During the last three seasons, Citi Field has become the Mets' own house of horrors. While visiting teams have made themselves at home, the Mets have struggled to figure out their unfriendly confines.
They hoped that cutting down its cavernous dimensions might help, but the results remained the same. The problem has become so prevalent that Mets officials devoted part of this offseason to unlocking the secrets of their own ballpark.
So why is it that the Mets would have been better off spending the last three years on a barnstorming tour?
"I don't think there's a short answer, certainly not a clean one," Mets vice president Paul DePodesta said. "I think there are probably a lot of different factors at play. To the extent that each factor played a role, I couldn't put percentages on it."
General manager Sandy Alderson believes that enough was learned to begin an effort to reverse what has become a decided home-field disadvantage. The Mets intend to begin by changing up their preparation before home games.
"I don't think that we've reached any conclusions," Alderson said. "But there's things we're going to do a little bit differently in terms of pregame routine that more mirrors the timeline that we have on the road."
Perhaps that will be enough. But for the Mets to have any realistic shot of reaching Alderson's 90-win goal, the effort must begin at home.
Since 2011, the Mets' .424 percentage (103-140) at home ranks 28th in the big leagues, better than only the Twins and Astros. It ranked far below the big-league average of .509. But in that same span, the Mets posted a .502 percentage (122-121) away from Citi Field. That's easily above the .491 road winning percentage posted by all teams in those three seasons.
The Mets' home-field struggles look even more amplified when compared to their relative success on the road. In the last three years, nine big-league teams have had losing records at home. Of that group, only the Mets have posted a winning mark on the road.
Drilling down on those numbers presents a bleak picture of the Mets' incompetence on their own home turf.
On the road in the past three seasons, the Mets have scored 1,104 runs and posted a healthy .719 OPS, the eighth-highest total in baseball, just one spot behind the Yankees. But at home, the Mets' total of 883 runs ranks only 26th and their .679 OPS is 28th -- a 40-point drop from what they have produced in visiting parks.
Citi Field has become a much more forgiving park for home- run hitters since the fences were moved in before the 2012 season. But the cozy dimensions have proved to be far more friendly to the guests than they have been to the hosts.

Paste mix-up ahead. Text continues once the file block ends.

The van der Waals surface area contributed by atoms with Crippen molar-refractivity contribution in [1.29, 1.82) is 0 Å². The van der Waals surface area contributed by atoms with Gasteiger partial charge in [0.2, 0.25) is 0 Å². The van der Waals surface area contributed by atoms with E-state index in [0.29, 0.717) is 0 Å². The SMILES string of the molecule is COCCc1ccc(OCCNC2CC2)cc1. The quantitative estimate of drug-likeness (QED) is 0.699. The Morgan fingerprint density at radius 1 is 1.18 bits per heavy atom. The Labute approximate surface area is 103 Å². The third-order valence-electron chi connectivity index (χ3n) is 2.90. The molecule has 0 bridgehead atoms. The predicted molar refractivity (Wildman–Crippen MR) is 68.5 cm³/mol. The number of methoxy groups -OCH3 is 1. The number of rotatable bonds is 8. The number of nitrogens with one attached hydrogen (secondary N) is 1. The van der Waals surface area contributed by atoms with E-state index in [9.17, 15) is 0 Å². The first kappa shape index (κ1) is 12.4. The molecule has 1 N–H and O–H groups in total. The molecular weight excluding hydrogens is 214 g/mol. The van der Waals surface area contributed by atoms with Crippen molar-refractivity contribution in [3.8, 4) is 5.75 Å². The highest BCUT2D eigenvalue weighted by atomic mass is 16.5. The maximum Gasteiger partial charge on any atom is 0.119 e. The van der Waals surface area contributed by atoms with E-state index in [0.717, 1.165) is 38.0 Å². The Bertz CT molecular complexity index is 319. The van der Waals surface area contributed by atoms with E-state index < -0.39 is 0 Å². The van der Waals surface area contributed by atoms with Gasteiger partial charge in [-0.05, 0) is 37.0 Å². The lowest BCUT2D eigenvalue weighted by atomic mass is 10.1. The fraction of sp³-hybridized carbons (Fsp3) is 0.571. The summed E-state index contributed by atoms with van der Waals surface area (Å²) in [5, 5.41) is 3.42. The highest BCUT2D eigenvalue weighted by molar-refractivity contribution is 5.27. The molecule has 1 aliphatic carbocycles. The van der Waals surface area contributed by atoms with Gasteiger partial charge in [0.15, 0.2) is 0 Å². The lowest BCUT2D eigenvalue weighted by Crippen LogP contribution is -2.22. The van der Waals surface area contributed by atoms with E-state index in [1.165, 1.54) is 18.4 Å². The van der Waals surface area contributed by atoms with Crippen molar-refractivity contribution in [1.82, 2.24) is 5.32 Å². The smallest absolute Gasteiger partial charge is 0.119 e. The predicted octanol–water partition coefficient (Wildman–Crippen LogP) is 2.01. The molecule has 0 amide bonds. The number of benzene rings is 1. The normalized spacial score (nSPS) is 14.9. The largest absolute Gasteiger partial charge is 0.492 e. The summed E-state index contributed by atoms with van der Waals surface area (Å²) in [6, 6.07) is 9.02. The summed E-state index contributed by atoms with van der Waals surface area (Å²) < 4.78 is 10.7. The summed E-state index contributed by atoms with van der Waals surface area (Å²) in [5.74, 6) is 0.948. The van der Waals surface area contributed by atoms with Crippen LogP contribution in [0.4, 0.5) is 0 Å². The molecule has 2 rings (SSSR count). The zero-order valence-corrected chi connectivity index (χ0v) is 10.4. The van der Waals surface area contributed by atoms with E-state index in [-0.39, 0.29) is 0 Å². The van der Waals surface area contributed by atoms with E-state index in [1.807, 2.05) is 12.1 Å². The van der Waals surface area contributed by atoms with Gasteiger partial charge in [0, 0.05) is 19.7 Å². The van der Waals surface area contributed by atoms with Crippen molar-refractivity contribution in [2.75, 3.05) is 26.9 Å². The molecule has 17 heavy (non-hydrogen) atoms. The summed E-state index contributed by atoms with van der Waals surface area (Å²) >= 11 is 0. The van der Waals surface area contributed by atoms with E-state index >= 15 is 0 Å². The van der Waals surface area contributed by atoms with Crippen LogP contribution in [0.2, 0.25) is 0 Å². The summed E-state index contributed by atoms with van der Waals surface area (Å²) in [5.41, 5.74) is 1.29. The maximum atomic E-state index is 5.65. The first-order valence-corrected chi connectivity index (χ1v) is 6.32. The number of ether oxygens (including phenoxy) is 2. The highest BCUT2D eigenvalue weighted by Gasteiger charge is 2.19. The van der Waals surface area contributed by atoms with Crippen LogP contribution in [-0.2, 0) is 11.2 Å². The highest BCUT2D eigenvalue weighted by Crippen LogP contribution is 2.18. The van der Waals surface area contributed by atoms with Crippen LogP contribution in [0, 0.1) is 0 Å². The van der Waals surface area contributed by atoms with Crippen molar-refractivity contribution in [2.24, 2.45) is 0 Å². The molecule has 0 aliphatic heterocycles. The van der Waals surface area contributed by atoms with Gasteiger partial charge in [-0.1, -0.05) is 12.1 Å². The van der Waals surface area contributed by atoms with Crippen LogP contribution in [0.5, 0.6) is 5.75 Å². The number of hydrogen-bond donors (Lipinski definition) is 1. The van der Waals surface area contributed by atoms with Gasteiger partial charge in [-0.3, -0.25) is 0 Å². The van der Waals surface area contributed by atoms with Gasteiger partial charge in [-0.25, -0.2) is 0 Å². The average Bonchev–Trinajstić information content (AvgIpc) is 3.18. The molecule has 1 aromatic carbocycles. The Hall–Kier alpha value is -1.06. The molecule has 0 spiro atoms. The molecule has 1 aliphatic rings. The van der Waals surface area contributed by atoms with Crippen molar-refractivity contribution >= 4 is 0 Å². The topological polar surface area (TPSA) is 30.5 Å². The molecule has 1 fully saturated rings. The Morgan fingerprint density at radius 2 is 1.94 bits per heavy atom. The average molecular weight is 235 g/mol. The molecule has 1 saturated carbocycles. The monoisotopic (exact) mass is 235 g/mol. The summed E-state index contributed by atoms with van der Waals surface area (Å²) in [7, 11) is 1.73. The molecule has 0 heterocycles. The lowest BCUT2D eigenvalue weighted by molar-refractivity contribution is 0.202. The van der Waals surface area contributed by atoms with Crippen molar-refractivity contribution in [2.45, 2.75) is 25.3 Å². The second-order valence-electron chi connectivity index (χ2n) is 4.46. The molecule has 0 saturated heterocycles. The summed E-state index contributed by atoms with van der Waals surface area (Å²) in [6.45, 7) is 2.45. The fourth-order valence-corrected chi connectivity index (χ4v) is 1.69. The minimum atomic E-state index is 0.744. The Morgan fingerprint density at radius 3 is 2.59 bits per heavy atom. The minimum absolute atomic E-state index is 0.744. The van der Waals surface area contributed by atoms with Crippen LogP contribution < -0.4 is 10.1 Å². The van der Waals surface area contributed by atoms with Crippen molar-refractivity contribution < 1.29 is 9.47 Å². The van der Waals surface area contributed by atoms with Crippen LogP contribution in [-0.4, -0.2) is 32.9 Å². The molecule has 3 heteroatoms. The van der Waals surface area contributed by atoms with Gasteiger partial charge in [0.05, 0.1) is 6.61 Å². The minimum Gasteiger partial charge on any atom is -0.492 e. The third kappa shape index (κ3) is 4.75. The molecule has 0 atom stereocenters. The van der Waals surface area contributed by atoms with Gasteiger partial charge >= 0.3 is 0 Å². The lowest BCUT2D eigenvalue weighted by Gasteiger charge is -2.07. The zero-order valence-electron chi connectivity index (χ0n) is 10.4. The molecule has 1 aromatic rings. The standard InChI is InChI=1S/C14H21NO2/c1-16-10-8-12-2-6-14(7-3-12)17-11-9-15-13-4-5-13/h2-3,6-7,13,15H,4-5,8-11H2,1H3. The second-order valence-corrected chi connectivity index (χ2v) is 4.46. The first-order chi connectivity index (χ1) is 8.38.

In the last three years, visiting teams have made themselves feel right at home, bashing 236 home runs at Citi Field. That figure dwarfs the 176 the Mets have slugged on their own field.
"If you get outhomered anywhere, you're usually going to lose," DePodesta said. "So we had to address that."
The Mets coveted power in the offseason, leading to their signing of Curtis Granderson to a four-year, $60 million deal. They also gave Chris Young a one-year, $7.25 million contract, taking a chance on him because of his track record despite a down year in 2013.
But an infusion of power represents only a small piece of the puzzle.
Team insiders said that during meetings, multiple factors were discussed, ranging from the composition of the outfield to the kind of food served to the players before home games.
"For me, it was all about athleticism," said one official, who noted the Mets' overall improvement after Juan Lagares helped to vastly improve the team's outfield defense.
The possibility also exists that the Mets' struggles at home may simply be a matter of chance, a cruel coincidence. Yet for all of the theories offered, DePodesta said none could be identified as the definitive cause.
"I don't think there's a silver bullet here, one thing," he said. "I think it's probably a confluence of a number of different factors, one of which is coincidental outcomes. Now, is that 10 percent of it? Is it 60 percent? I don't know."
So in the absence of conclusive evidence, the Mets have shifted their focus toward improving their daily preparation.
In the past, to snap his team out of losing skids at home, manager Terry Collins has made small adjustments to how the Mets get ready for games. But this season, the Mets appear ready to adopt that idea on a grander scale.
Team officials have been hesitant to share their planned changes because some of the details have yet to be hashed out. But the Mets have examined ways to limit distractions before games, when players often can be pulled in different directions.
Mets officials also have looked into tightening access to the clubhouse and adjusting the structure of the day leading up to first pitch, whether it be when players begin their stretching routines or start batting practice.
The hope is that some of the changes might cut down on the down time between activities -- similar to the condensed schedule that a team endures when playing in a visiting ballpark.
Ultimately, Alderson believes the most meaningful changes might have nothing to do with the size of the ballpark, the composition of the roster or the structure of the workday. Instead, turning around some of the Mets' struggles at home may simply be a matter of mentality.
"It's also about changing the mind-set, recognizing that we've had issues and affirmatively thinking about changing those results," Alderson said. "So it's not just about routine, it's not about anything physical necessarily. It's about also being a little bit better prepared mentally."
Of course, when it comes to unlocking the riddle of Citi Field, there appears to be few straightforward answers.
"It's hard to quantify how the environmental actually impacts the mental," DePodesta said. "I think there's some interplay there. There's a lot of gray area."
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